Tuesday 7 March  Oxley/Meier Guitar Duo  Jazz Hastings Club.  Nicholas Meier is in Jeff Beck's band.

This looks interesting.

I was shocked and upset to hear of the death of Mark Fisher last Friday - he had a lot of important things to say about the present human condition.  I met him on a couple of occasions and he was a lovely stimulatingly philosophical man.  There have been a number of pieces about him in the links column opposite in the last couple of days - for example here here and here.

Wednesday, 11 January 2017

December Reading

Christopher de Hamel  Meetings with Remarkable Manuscripts (2016)  A Christmas present.  Slowly making my way through - each chapter is devoted to a particular ancient manuscript and the library in which it is housed.  The author, Cambridge academic and librarian, is an expert in his subject and creates the impression that the reader is looking over his shoulder as he carefully turns the pages of these manuscript masterpieces and imparts his wisdom about the materials, history of the document and its possible producers and owners, and the iconography.  Lavishly illustrated, although maybe should have been a larger format.  Highly recommended.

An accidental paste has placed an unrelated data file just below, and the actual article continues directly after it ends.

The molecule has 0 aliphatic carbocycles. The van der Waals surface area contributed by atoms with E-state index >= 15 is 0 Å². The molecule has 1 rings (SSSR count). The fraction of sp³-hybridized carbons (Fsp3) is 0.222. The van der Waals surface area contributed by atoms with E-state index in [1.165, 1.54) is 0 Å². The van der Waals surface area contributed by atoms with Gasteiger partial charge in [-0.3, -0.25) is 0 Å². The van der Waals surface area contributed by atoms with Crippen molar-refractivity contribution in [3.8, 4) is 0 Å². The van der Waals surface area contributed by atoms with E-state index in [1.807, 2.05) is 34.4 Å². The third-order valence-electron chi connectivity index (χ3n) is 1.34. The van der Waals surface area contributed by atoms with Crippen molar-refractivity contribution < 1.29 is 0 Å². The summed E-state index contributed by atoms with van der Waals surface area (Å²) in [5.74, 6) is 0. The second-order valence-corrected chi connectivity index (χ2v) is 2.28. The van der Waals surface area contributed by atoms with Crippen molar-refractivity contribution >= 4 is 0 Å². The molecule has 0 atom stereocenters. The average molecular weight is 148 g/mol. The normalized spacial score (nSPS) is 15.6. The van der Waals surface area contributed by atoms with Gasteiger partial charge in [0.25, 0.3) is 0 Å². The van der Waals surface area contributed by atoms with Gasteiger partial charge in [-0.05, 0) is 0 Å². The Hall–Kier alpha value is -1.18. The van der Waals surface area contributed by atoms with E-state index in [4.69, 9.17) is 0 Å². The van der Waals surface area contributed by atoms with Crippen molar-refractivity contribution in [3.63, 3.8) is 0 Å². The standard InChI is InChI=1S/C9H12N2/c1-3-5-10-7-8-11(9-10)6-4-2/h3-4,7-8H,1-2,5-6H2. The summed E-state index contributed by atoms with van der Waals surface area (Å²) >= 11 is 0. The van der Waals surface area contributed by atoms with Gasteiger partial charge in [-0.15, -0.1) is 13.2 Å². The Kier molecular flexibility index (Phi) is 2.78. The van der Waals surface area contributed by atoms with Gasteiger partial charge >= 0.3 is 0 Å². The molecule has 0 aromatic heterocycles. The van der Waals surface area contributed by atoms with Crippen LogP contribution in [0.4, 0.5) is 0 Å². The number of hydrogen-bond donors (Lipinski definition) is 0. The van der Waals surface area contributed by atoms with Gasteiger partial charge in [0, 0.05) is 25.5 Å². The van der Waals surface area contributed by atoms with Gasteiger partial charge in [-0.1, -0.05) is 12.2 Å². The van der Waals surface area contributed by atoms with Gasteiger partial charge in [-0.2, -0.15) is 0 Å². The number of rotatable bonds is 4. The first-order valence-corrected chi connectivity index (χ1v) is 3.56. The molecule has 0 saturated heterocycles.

Guy Halsall  Worlds of Arthur, Facts & Fictions of the Dark Ages (2013) Written by a professor of history at York University, the title is rather misleading as 'King Arthur' is relegated to a very minor role and pretty much dismissed as a historical figure and the author is more interested in putting forward theories about the 'Dark Ages' and Anglo Saxon invasions.   Also I was disappointed with his promised examination of the 'lunatic fringe' literature, which I feel is often worth examining for some of the insights into the authors' mentalities or the zeitgeist, despite their negligible worth as historical research.  Worth reading together with King Arthur Myth Making and History (2002) by N J Higham, another modern sceptical analysis of the Arthurian legend.

Paul Morley  Earthbound  (2013) One of a series of books commissioned by Penguin themed around the London Underground lines by a variety of authors (I wonder how much they got paid?), this one is ostensibly about the Northern line, but is of course mostly about Paul Morley.  His claim to be possibly the first person in London with a Sony Walkman should be treated with caution, I feel.  Quite entertaining none the less, and can be read in a single sitting.  Clever cover picture.

Leonard Cottrell  The Bull of Minos (1966)  Pan paperback hagiography of 'archaeologists' or maybe that should be 'diggers' Heinrich Schliemann and Arthur Evans, which I imagine has been thoroughly discredited by more recent research.  An easy and stimulating read however.

John Mortimer Rumple Forever   A compilation of stories of Rumple of the Bailey.  I never saw the television series with Leo McKern and have not previously read any Rumple stories, but I needed some relaxing bedtime reading.  Some of the humour is a bit strained, but pleasant enough reading.  At this rate, my middle-aged self may well finally get round - after years of resistance - to Jeeves and Wooster.  Rumpole's first television appearance in the hugely important Play for Today BBC series can be seen here.